The JRC Global Drought Observatory of the Copernicus Emergency Management Service produced a report explaining the effect of the drought that affected Europe in particular in August:
- "The severe drought affecting many regions of Europe since the beginning of the year has been further expanding and worsening as of early August. Dry conditions are related to a wide and persistent lack of precipitation combined with a sequence of heatwaves from May onwards.
- The severe precipitation deficit has affected river discharges widely across Europe.
- Reduced stored water volume has had severe impacts on the energy sector for both hydropower generation and cooling systems of other power plants.
- Water and heat stresses have substancially reduced summer crop' yields. The most affected crops are grain maize, soybeans, and sunflower."
CNN published several exemples of major European rivers drying up under the effect of the drought this summer: "The Rhine starts in the Swiss Alps, flows through Germany and the Netherlands and then flows all the way out to the North Sea. It's a crucial channel for European shipping, but right now, it's a nightmare to navigate. Parts of the river's bed have emerged above the water's surface, meaning the ships that do try to pass it must weave around a series of obstacles, slowing the entire process." "The Rhine has many different gauges along the way, including in Kaub, just west of Frankfurt, Germany, where water levels have fallen to as low as 32 cm. Shipping companies generally consider anything less than 40 cm on the Rhine too low to bother with, and in Kaub, less than 75 cm usually means a container ship has to reduce its load to about 30%, according to Deutsche Bank economists. Low water levels also mean companies pay higher levees to pass, and all these factors make shipping more expensive, a cost usually passed on to consumers." In the Netherlands, the low flow of the Rhine affects commercial navigation, dike stability, water distribution and seawater intrusion problems, the report highlights. Reduced ship loads affect the transport of coal and oil.
"The Danube is Western Europe's longest river and a crucial shipping channel that passes through 10 countries. In Romania, Serbia and Bulgaria, workers are dredging the river just to ensure vessels can still navigate it."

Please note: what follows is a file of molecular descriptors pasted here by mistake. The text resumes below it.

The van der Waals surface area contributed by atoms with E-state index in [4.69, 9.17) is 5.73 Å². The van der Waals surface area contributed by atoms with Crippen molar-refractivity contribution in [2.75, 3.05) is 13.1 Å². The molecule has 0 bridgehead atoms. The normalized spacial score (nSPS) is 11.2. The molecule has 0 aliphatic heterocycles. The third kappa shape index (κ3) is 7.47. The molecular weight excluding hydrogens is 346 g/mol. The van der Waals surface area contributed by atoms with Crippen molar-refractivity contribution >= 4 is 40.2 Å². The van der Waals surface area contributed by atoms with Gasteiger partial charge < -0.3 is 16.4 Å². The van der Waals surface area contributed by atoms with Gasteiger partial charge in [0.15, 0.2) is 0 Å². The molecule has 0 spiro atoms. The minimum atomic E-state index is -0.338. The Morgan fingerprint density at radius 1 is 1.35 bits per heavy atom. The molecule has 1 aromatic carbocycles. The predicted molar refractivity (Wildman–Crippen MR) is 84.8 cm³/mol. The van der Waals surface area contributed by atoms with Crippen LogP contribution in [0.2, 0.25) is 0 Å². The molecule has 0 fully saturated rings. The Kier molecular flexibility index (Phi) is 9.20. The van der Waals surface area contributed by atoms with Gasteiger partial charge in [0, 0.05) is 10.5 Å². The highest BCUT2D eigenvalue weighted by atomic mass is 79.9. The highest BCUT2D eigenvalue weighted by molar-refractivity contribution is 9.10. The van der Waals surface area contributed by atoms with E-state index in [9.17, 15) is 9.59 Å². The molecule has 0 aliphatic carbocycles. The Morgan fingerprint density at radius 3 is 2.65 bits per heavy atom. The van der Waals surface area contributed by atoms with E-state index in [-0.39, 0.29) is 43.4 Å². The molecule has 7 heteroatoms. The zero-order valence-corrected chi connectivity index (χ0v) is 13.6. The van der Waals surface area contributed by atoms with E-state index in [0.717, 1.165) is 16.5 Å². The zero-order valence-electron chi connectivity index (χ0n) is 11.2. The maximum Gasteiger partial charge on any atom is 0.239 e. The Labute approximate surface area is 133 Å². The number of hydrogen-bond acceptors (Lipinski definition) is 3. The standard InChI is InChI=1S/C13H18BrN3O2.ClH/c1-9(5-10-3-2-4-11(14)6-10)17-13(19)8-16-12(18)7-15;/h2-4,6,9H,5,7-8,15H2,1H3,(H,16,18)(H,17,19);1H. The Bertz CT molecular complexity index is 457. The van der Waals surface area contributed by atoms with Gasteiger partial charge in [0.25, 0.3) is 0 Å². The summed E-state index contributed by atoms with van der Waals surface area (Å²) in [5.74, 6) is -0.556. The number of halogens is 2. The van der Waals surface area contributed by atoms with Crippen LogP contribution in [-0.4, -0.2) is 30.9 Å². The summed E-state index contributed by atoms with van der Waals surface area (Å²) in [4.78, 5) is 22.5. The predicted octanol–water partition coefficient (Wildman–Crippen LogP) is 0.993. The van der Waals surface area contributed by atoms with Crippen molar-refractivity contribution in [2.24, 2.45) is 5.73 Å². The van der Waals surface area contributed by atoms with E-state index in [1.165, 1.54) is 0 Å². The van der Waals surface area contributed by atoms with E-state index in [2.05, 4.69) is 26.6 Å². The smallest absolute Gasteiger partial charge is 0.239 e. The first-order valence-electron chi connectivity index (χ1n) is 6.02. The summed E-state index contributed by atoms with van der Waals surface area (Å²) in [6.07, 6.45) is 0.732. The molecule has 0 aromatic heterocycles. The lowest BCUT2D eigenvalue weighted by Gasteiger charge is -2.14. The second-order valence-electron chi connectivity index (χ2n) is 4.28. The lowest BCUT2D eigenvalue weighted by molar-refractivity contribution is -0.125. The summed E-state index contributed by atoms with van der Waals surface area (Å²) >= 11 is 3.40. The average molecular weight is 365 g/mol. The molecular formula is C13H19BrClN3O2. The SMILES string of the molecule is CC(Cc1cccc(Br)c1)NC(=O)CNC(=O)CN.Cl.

Kelly Kizer Whitt added for earthsky.org: "In Serbia, the receding waters of the Danube River near the town of Prahovo have uncovered dozens of World War II-era German warships, according to an August 19, 2022, Reuters report. Many of the ships still contain ammunition and explosive devices."
CNN article develops further: "The River Po cuts right across the top of Italy and flows out east into the Adriatic Sea. It's fed by winter snow in the Alps and heavy rainfall in the spring, and has a steep fall that brings a fast flow. Typically, devastating floods are more of a problem around this river."
"But now, the Po looks very different. Winter was dry in northern Italy, so snow provided little water, and spring and summer have been dry, too, plunging the region into the worst drought its experienced for seven decades. It's so dried up that a World War II-era bomb was recently found amid its dwindling waters."
"A big problem is that millions of people rely on the Po for their livelihood, mostly through agriculture. Around 30% of Italy's food is produced along the Po, and some of the country's most famous exports, like Parmesan cheese, is made here."
"The Loire in France sustains a valley of vineyards that produce some of the world's most famous wines. The river stretches over around 1000 kilometres and is considered France's last wild river, supporting biodiverse ecosystems throughout the valley, much of which is protected by The United Nations Educational, Scientific and Cultural Organization."
"Parts of the river are fairly shallow already, but its levels and flow can change rapidly with the weather and as snow at its source melts. Some sections are so dried out from the lack of rain and extreme heat that people can cross by foot."
"The patches of land around it in the valley are mostly brown and withered — a year ago, they were a lush and green. Authorities are releasing water from dams into the river, mostly to ensure there is enough to cool four nuclear power plants that sit along it."